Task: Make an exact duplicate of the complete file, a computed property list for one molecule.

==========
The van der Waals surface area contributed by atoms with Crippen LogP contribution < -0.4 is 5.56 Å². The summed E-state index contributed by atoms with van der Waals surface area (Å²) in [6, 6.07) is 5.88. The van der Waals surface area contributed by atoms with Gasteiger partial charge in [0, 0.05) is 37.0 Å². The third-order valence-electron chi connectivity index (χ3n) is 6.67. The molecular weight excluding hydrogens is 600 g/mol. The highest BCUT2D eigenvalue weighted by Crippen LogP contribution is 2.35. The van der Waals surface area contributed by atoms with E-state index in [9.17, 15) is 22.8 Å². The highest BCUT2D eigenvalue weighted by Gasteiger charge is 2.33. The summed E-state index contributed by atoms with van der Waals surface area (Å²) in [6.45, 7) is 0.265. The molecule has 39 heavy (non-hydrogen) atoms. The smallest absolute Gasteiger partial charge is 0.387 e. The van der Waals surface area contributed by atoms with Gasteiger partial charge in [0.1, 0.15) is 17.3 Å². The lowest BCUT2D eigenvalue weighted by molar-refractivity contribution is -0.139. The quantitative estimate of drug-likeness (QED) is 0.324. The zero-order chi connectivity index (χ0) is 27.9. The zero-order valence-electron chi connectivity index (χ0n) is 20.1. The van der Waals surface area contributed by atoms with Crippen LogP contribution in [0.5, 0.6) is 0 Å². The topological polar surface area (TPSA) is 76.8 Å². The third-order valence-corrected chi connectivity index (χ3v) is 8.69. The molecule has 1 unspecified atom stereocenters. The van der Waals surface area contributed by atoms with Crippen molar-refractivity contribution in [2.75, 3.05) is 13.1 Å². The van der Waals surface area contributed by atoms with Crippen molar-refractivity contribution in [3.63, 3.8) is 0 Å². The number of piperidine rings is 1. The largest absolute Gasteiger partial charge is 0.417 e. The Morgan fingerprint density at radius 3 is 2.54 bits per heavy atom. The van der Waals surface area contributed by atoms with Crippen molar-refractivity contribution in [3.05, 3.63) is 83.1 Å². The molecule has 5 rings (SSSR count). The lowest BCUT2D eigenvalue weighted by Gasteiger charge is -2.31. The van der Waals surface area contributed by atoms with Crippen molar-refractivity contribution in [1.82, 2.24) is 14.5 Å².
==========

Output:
The van der Waals surface area contributed by atoms with Crippen LogP contribution < -0.4 is 5.56 Å². The summed E-state index contributed by atoms with van der Waals surface area (Å²) in [6, 6.07) is 5.88. The van der Waals surface area contributed by atoms with Gasteiger partial charge in [0, 0.05) is 37.0 Å². The third-order valence-electron chi connectivity index (χ3n) is 6.67. The molecular weight excluding hydrogens is 600 g/mol. The highest BCUT2D eigenvalue weighted by Crippen LogP contribution is 2.35. The van der Waals surface area contributed by atoms with E-state index in [9.17, 15) is 22.8 Å². The highest BCUT2D eigenvalue weighted by Gasteiger charge is 2.33. The summed E-state index contributed by atoms with van der Waals surface area (Å²) in [6.45, 7) is 0.265. The molecule has 39 heavy (non-hydrogen) atoms. The smallest absolute Gasteiger partial charge is 0.387 e. The van der Waals surface area contributed by atoms with Gasteiger partial charge in [0.1, 0.15) is 17.3 Å². The lowest BCUT2D eigenvalue weighted by molar-refractivity contribution is -0.139. The quantitative estimate of drug-likeness (QED) is 0.324. The zero-order chi connectivity index (χ0) is 27.9. The zero-order valence-electron chi connectivity index (χ0n) is 20.1. The van der Waals surface area contributed by atoms with Crippen LogP contribution in [0.5, 0.6) is 0 Å². The topological polar surface area (TPSA) is 76.8 Å². The third-order valence-corrected chi connectivity index (χ3v) is 8.69. The molecule has 1 unspecified atom stereocenters. The van der Waals surface area contributed by atoms with Crippen molar-refractivity contribution in [2.75, 3.05) is 13.1 Å². The van der Waals surface area contributed by atoms with Crippen molar-refractivity contribution in [3.63, 3.8) is 0 Å². The number of piperidine rings is 1. The largest absolute Gasteiger partial charge is 0.417 e. The Morgan fingerprint density at radius 3 is 2.54 bits per heavy atom. The van der Waals surface area contributed by atoms with Crippen molar-refractivity contribution in [3.05, 3.63) is 83.1 Å². The molecule has 5 rings (SSSR count). The lowest BCUT2D eigenvalue weighted by Gasteiger charge is -2.31. The van der Waals surface area contributed by atoms with Crippen molar-refractivity contribution in [1.82, 2.24) is 14.5 Å².